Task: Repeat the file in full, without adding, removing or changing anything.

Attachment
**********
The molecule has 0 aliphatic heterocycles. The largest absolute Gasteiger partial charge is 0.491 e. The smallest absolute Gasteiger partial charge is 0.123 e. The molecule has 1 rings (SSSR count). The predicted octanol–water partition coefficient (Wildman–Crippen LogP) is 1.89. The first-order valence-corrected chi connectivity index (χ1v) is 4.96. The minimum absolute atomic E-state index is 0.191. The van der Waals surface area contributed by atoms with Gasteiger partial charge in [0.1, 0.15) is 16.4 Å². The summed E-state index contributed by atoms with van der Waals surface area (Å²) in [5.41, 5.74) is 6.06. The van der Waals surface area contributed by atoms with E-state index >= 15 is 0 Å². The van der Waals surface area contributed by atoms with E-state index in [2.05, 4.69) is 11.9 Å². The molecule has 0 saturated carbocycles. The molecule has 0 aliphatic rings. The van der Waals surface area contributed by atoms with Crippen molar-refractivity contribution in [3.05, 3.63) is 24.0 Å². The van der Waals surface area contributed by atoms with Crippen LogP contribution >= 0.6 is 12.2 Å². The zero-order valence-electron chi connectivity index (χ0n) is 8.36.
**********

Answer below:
The molecule has 0 aliphatic heterocycles. The largest absolute Gasteiger partial charge is 0.491 e. The smallest absolute Gasteiger partial charge is 0.123 e. The molecule has 1 rings (SSSR count). The predicted octanol–water partition coefficient (Wildman–Crippen LogP) is 1.89. The first-order valence-corrected chi connectivity index (χ1v) is 4.96. The minimum absolute atomic E-state index is 0.191. The van der Waals surface area contributed by atoms with Gasteiger partial charge in [0.1, 0.15) is 16.4 Å². The summed E-state index contributed by atoms with van der Waals surface area (Å²) in [5.41, 5.74) is 6.06. The van der Waals surface area contributed by atoms with E-state index >= 15 is 0 Å². The van der Waals surface area contributed by atoms with E-state index in [2.05, 4.69) is 11.9 Å². The molecule has 0 saturated carbocycles. The molecule has 0 aliphatic rings. The van der Waals surface area contributed by atoms with Crippen molar-refractivity contribution in [3.05, 3.63) is 24.0 Å². The van der Waals surface area contributed by atoms with Crippen LogP contribution >= 0.6 is 12.2 Å². The zero-order valence-electron chi connectivity index (χ0n) is 8.36.